WRITTEN BY JANET DAVIES.
Douglas LaFreniere, a retired professor from Wiles College, lately of the fitness and health promotion program, is a registered kinesiologist, a certified exercise physiologist and a clinical physiologist. He explained what all that means.
“I can help individuals with a chronic disease or condition or injuries that impede their movement. I also help people improve their performance, so, in practice, I deal with everything from childhood obesity to elite athletes and groups like the Toronto Maple Leafs and Detroit Redwings. This summer I worked with Huron Hockey School testing and programming for NHL players.”
That doesn’t sound very retired. “I retired from the college,” he smiles. “Now I have my own business. I consult and do workshops with doctors and healthcare professionals and work with individual clients, too.” It’s not all about injuries. “A lot of my work is post-injury, but it’s more than just remedial. Physiotherapists will work with an injured person to get them back to what’s considered normative range of movement. They do rehab treatments using modalities like ultrasound and ice to bring them back to “normal.” I take them from that point and raise them to their level of performance, or to beyond what they were capable of before. My work is more about enhancement.”
Douglas and his wife moved to Prince Edward County from Toronto, and it’s clear he is very active in his field, but he does not work from home, as many other talented people here do. This kinesiologist stays on the move. “I go wherever my clients are,” he said. “To their home, maybe to a gym where they are members, and I work with them there – set them up with what they need – bring them to the point where they don’t need me any more. I have been travelling a lot, to Toronto and all across Canada. I’ve been down to Halifax working with Dalhousie, I go out west and down to the U.S.” He worked with the College of Kinesioligists and was first chair of its Quality Assurance Committee, now, in his not exacctly retirement, he is a Peer and Practice Assessor at the college.
WHAT BROUGHT DOUGLAS TO PRINCE EDWARD COUNTY?
“My wife grew up here, on Massassauga Road, right on the bay. She brought me here to show me what it’s like, and that was all it took. I was very taken with Ameliasburgh, its peace and its history. My wife was actually a curator at the Ameliasburgh Heritage Museum when she was in her twenties. Moving here was a big change from living in Toronto. We had a huge house on Dundas Street West, ridiculous really, 7,000 square feet, and we certainly downsized when we moved to Hickory Lane in Ameliasburgh! But we have gained all this,” and he spreads his arms to encompass the glorious scenery outside his window. “I was drawn to the beauty and eclectic nature of The County. I still am. We took friends on a car trip the other day through Wellington and along the Parkway. They were amazed at all the wineries, the artisans and craftspeople here. I make art myself, and I am inspired by the whole place.”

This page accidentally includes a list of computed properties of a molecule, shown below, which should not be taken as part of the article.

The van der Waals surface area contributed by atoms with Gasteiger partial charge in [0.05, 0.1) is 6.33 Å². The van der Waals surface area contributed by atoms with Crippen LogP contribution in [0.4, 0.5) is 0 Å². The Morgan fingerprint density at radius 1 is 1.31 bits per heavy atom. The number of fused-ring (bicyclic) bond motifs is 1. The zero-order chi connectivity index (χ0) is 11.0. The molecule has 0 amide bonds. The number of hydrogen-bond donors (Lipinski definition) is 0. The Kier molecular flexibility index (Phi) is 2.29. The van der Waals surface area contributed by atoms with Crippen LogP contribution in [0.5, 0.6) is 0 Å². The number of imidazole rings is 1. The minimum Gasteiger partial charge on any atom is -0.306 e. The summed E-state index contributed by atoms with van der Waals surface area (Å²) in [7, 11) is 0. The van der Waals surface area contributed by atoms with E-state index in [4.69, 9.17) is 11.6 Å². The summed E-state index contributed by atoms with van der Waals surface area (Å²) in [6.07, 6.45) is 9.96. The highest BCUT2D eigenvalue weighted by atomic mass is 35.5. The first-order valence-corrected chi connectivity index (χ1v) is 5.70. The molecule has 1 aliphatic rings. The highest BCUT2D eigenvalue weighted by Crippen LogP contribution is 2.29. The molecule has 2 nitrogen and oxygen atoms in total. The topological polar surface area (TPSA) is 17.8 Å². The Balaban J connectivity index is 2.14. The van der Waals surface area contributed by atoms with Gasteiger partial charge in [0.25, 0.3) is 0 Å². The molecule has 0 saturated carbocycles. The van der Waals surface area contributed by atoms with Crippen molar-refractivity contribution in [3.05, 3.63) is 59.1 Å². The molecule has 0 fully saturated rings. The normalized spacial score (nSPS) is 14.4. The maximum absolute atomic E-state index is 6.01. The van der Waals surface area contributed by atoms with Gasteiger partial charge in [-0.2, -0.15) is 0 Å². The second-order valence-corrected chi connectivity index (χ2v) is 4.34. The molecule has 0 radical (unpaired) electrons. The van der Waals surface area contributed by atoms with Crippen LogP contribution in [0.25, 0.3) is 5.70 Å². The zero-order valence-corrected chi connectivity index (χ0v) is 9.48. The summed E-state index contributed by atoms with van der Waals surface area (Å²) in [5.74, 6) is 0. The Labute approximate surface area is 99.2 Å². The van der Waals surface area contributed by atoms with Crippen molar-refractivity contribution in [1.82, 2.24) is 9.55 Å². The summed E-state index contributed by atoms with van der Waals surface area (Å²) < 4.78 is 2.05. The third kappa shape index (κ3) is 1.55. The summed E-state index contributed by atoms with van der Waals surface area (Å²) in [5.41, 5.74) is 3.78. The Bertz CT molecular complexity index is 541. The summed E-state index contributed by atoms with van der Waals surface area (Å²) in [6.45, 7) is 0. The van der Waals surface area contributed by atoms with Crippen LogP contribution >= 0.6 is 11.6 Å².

Currently, Douglas is working on turning County gourds into Canada geese. “We have about 50 indigenous geese who hang out here on the lake, and I got the idea of creating geese from long necked gourds. I’m working on the colours and shading, trying to get it exactly right.” We admired the shapely gourds awaiting transformation. “I work in several mediums,” he said. “Acrylic, oil, pencil, ink, watercolour. When I’m not busy working or travelling, this is my other life.”
Moving to Ameliasburgh
Moving to Ameliasburgh was coming home for Douglas’s wife and a new chapter for him. “I was happy to come to this area because it felt nice and open, quiet, not bustling like Wellington and Picton, but we have the lake, and easy access to everything we need. I’d say this area is a hidden gem. We get to Belleville real quick and hop onto the highway without much trouble. It was a good move. I think a lot of people get smitten when they come to Prince Edward County for a visit. A lot of them end up never leaving!”
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